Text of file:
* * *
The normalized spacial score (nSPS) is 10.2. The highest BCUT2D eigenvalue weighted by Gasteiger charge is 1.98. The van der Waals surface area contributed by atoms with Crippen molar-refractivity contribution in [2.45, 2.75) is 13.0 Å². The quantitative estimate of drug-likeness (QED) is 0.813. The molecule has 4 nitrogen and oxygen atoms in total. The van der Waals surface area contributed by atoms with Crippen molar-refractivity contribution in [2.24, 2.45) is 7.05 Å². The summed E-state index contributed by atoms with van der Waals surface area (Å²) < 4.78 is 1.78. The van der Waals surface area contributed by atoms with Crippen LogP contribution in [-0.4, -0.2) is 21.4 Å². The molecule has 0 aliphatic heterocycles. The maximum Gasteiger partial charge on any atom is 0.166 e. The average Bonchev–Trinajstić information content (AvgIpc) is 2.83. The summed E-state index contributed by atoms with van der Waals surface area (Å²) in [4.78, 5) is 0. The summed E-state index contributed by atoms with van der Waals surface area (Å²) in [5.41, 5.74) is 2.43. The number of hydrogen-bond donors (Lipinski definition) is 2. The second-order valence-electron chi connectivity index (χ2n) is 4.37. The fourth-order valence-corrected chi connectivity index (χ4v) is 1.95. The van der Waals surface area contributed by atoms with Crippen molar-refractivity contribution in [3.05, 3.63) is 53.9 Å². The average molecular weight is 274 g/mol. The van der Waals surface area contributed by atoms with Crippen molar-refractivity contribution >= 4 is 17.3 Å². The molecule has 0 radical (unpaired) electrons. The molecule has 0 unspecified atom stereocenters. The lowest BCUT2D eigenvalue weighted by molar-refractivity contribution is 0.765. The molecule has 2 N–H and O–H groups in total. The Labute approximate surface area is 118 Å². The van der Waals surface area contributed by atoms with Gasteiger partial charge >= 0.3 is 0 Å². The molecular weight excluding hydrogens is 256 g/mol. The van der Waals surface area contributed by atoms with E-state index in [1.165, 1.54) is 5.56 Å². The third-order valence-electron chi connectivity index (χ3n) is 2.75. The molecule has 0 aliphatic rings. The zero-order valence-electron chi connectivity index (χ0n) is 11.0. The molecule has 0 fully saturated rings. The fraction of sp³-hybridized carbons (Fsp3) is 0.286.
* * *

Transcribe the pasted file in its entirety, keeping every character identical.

The normalized spacial score (nSPS) is 10.2. The highest BCUT2D eigenvalue weighted by Gasteiger charge is 1.98. The van der Waals surface area contributed by atoms with Crippen molar-refractivity contribution in [2.45, 2.75) is 13.0 Å². The quantitative estimate of drug-likeness (QED) is 0.813. The molecule has 4 nitrogen and oxygen atoms in total. The van der Waals surface area contributed by atoms with Crippen molar-refractivity contribution in [2.24, 2.45) is 7.05 Å². The summed E-state index contributed by atoms with van der Waals surface area (Å²) < 4.78 is 1.78. The van der Waals surface area contributed by atoms with Crippen LogP contribution in [-0.4, -0.2) is 21.4 Å². The molecule has 0 aliphatic heterocycles. The maximum Gasteiger partial charge on any atom is 0.166 e. The average Bonchev–Trinajstić information content (AvgIpc) is 2.83. The summed E-state index contributed by atoms with van der Waals surface area (Å²) in [4.78, 5) is 0. The summed E-state index contributed by atoms with van der Waals surface area (Å²) in [5.41, 5.74) is 2.43. The number of hydrogen-bond donors (Lipinski definition) is 2. The second-order valence-electron chi connectivity index (χ2n) is 4.37. The fourth-order valence-corrected chi connectivity index (χ4v) is 1.95. The van der Waals surface area contributed by atoms with Crippen molar-refractivity contribution in [3.05, 3.63) is 53.9 Å². The average molecular weight is 274 g/mol. The van der Waals surface area contributed by atoms with Crippen molar-refractivity contribution >= 4 is 17.3 Å². The molecule has 0 radical (unpaired) electrons. The molecule has 0 unspecified atom stereocenters. The lowest BCUT2D eigenvalue weighted by molar-refractivity contribution is 0.765. The molecule has 2 N–H and O–H groups in total. The Labute approximate surface area is 118 Å². The van der Waals surface area contributed by atoms with Gasteiger partial charge >= 0.3 is 0 Å². The molecular weight excluding hydrogens is 256 g/mol. The van der Waals surface area contributed by atoms with E-state index in [1.165, 1.54) is 5.56 Å². The third-order valence-electron chi connectivity index (χ3n) is 2.75. The molecule has 0 aliphatic rings. The zero-order valence-electron chi connectivity index (χ0n) is 11.0. The molecule has 0 fully saturated rings. The fraction of sp³-hybridized carbons (Fsp3) is 0.286.